United States District Court, E.D. California
ALLISON CLAIRE UNITED STATES MAGISTRATE JUDGE
a state prisoner proceeding pro se, seeks relief pursuant to
42 U.S.C. § 1983 and has requested authority pursuant to
28 U.S.C. § 1915 to proceed in forma pauperis. ECF Nos.
1, 3. This proceeding was referred to this court by Local
Rule 302 pursuant to 28 U.S.C. § 636(b)(1). Plaintiff
has also filed a motion for clarification. ECF No. 6.
reasons stated below, plaintiffs motion to proceed in forma
pauperis will be granted and plaintiffs motion for
clarification will be denied as moot. Plaintiff will also be
given the opportunity to amend the complaint.
IN FORMA PAUPERIS APPLICATION
has submitted a declaration that makes the showing required
by 28 U.S.C. § 1915(a). See ECF No. 3.
Accordingly, the request to proceed in forma pauperis will be
is required to pay the statutory filing fee of $350.00 for
this action. 28 U.S.C. §§ 1914(a), 1915(b)(1). By
this order, plaintiff will be assessed an initial partial
filing fee in accordance with the provisions of 28 U.S.C.
§ 1915(b)(1). By separate order, the court will direct
the appropriate agency to collect the initial partial filing
fee from plaintiffs trust account and forward it to the Clerk
of Court. Thereafter, plaintiff will be obligated for monthly
payments of twenty percent of the preceding month's
income credited to plaintiffs prison trust account. These
payments will be forwarded by the appropriate agency to the
Clerk of Court each time the amount in plaintiffs account
exceeds $10.00, until the filing fee is paid in full. 28
U.S.C. § 1915(b)(2).
court is required to screen complaints brought by prisoners
seeking relief against a governmental entity or officer or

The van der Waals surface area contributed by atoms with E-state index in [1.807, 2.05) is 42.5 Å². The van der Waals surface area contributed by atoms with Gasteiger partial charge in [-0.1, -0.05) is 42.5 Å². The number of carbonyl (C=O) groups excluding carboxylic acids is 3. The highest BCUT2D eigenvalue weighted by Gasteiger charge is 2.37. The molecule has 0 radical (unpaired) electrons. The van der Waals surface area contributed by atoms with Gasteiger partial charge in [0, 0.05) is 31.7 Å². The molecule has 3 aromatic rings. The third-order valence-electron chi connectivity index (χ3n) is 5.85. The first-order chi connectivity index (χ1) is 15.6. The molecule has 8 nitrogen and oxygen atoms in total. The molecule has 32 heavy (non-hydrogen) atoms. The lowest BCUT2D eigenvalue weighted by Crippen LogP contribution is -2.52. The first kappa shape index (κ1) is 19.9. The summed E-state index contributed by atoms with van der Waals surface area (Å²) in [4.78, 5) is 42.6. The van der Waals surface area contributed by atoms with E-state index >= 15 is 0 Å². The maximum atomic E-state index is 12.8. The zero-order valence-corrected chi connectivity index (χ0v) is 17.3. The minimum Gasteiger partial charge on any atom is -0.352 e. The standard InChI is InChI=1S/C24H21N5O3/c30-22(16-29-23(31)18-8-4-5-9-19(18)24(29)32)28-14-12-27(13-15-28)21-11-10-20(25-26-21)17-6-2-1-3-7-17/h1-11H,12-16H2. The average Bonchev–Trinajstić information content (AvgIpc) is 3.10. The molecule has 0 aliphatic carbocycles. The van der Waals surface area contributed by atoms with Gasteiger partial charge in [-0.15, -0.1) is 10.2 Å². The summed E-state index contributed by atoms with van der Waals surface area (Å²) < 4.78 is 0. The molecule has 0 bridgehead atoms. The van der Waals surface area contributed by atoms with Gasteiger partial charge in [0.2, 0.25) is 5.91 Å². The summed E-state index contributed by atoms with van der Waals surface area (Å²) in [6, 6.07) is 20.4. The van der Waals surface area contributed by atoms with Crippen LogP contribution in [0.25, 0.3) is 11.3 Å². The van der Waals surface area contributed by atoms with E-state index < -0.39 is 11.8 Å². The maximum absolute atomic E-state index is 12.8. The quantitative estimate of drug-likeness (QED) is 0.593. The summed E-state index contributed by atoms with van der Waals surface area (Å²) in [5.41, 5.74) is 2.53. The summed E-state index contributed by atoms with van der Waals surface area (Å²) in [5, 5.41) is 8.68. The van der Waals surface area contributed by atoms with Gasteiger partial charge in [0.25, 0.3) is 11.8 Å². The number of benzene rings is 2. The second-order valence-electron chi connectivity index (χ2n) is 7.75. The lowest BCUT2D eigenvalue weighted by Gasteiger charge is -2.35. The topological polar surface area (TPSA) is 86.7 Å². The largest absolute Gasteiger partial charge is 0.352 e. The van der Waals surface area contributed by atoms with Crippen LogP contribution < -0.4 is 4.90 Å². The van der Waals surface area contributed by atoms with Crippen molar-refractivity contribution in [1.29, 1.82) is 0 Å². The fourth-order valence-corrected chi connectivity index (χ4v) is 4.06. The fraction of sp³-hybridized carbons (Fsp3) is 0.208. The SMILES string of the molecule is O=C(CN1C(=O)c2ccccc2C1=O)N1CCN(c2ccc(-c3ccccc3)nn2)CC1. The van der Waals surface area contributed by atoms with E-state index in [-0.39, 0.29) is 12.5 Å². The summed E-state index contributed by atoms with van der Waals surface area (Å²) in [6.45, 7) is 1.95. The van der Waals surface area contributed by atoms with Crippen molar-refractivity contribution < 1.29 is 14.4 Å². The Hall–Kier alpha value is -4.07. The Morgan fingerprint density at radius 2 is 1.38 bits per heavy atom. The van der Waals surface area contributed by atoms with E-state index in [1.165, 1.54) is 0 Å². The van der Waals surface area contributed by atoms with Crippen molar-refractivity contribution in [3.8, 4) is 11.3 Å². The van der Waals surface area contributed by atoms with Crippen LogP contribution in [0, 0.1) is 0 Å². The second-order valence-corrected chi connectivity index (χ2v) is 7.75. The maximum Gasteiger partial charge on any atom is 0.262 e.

employee of a governmental entity. 28 U.S.C. § l9l5A(a).
The court must dismiss a complaint or portion thereof if the
prisoner has raised claims that are legally "frivolous
or malicious," that fail to state a claim upon which
relief may be granted, or that seek monetary relief from a
defendant who is immune from such relief. 28 U.S.C. §
is legally frivolous when it lacks an arguable basis either
in law or in fact. Neitzke v. Williams. 490 U.S.
319, 325 (1989); Franklin v. Murphy, 745 F.2d 1221,
1227-28 (9th Cir. 1984). The court may, therefore, dismiss a
claim as frivolous where it is based on an indisputably
meritless legal theory or where the factual contentions are
clearly baseless. Neitzke, 490 U.S. at 327. The
critical inquiry is whether a constitutional claim, however
inartfully pleaded, has an arguable legal and factual basis.
See Jackson v. Arizona, 885 F.2d 639, 640 (9th Cir.
1989); Franklin, 745 F.2d at 1227.
complaint, or portion thereof, should only be dismissed for
failure to state a claim upon which relief may be granted if
it appears beyond doubt that plaintiff can prove no set of
facts in support of the claim or claims that would entitle
him to relief. Hishon v. King & Spalding, 467
U.S. 69, 73 (1984) (citing Conlev v. Gibson, 355
U.S. 41, 45-46 (1957)); Palmer v. Roosevelt Lake Log
Owners Ass'n. 651 F.2d 1289, 1294 (9th Cir. 1981).
In reviewing a complaint under this standard, the court must
accept as true the allegations of the complaint in question,
Hosp. Bldg. Co. v. Rex Hosp. Trustees, 425 U.S. 738,
740 (1976), construe the pleading in the light most favorable
to the plaintiff, and resolve all doubts in the
plaintiff's favor, Jenkins v. McKeithen, 395
U.S. 411, 421 (1969).
Rule 8: Short and Plain Statement Requirement
of the Federal Rules of Civil Procedure mandates that a
complaint include a "short and plain statement of the
claim," Fed.R.Civ.P. 8(a)(2), and that each allegation
"be simple, concise, and direct." Fed.R.Civ.P.
8(d)(1). A complaint that is so confusing that its
'"true substance, if any, is well
disguised'" may be dismissed for failure to satisfy
Rule 8. Hearns v. San Bernardino Police Dep't.
530 F.3d 1124, 1131 (9th Cir. 2008) (quoting Gillibeau v.
City of Richmond. 417 F.2d 426. 431 (9th Cir. 1969));
see also McHenry v. Renne. 84 F.3d 1172. 1180 (9th
Cir. 1996) ("Something labeled a complaint but written .
. . prolix in evidentiary detail, yet without simplicity,
conciseness and clarity as to whom plaintiffs are suing for
what wrongs, fails to perform the essential functions of a
complaint."); Nevijel v. N. Coast Life Ins.
Co., 651 F.2d 671, 673-74 (9th Cir. 1981) (affirming a
dismissal with prejudice for failure to comply with Rules
8(a) and 8(e), finding that both the original complaint and
an amended complaint were "verbose, confusing and
Rule 20: Same Transaction or ...